What about short term tax dodging then? Well, I haven't really found any legal ways to do that.

Wednesday, January 6, 2010

Coping with cold weather

I have been to busy to update this blog for a while. Amazingly enough, people still keep coming back to it. I am stunned and grateful for this fact.

This winter has shown few signs of global warming. Of course, linking the weather the last couple of months in those places where I have been roaming for this period to global warming is bogus. However, it is still a very realistic local cooling happening. Europe has seen the coldest start of January in 30 years, and temperatures down to -40 degrees (Celsius) have been reported in Norway and Sweden. How do we cope with such temps without severely limiting our lives?

Some limitation must be taken into account. However, there are a few things we can do to make life more comfortable. First of all, get yourself some woolen clothes, preferably 100% wool underwear (not your boxers or lingerie, but to cover most of your skin). This'll make your outdoor adventures more endurable. Second, get some nice music on your new portable device. Did you get a nice iPod touch for X-mas? Lucky you! Then, buy some books. Hide inside your home and enjoy the literature. Some very nice reads I've enjoyed lately:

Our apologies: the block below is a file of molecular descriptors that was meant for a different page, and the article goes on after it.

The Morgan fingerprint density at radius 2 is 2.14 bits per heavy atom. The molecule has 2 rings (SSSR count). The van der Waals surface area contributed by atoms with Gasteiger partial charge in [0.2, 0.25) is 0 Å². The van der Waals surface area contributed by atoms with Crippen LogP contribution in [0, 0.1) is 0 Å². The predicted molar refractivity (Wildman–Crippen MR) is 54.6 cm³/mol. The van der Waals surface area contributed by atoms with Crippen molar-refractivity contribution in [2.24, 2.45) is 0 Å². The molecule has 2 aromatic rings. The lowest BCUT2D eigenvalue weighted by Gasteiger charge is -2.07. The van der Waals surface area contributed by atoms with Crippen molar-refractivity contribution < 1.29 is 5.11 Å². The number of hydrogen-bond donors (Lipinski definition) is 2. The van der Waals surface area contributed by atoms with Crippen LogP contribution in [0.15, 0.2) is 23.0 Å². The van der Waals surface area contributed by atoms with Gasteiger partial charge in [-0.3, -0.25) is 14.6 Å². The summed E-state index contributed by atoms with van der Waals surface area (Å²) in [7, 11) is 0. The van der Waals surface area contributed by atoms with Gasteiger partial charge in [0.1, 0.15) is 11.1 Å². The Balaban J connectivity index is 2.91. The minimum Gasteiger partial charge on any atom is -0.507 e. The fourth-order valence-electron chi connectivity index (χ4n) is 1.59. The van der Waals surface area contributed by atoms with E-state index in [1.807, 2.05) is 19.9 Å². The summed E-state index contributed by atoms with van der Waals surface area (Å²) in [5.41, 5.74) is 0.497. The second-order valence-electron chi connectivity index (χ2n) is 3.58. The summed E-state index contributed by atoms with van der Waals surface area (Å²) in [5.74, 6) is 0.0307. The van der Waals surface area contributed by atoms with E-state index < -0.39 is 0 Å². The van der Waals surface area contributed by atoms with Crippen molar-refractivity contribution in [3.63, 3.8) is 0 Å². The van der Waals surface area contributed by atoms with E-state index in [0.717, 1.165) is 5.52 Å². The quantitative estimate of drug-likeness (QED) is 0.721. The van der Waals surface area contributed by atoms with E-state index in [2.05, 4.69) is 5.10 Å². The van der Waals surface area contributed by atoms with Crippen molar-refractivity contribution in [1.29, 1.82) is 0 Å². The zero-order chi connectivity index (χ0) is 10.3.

And - behold - remember to drink enough coffee! 

Award Winning Farm Roasted 100% Kona Coffee, Whole Bean, Medium Roast, 1 Lb

Monday, October 12, 2009

Drips of recreation

We all know that recreation is important for a good life. What counts as recreation varies from one person to another. The other day I discovered the effect of doing "something else". Usually, I am not the one shopping for groceries at our house - I tend to work (sometimes even intensely) until I leave office for the commute back home. The other day I stopped at the grocery store (one of the up-market kinds) to get something nice for dinner. I got some nice fresh food - and a gourmet coffee for the car ride - took about 30 minutes extra out of my schedule. This little break from the daily routine really gave me a lift. So - I am definitely going to look for more routine-breakers - they can really save the day!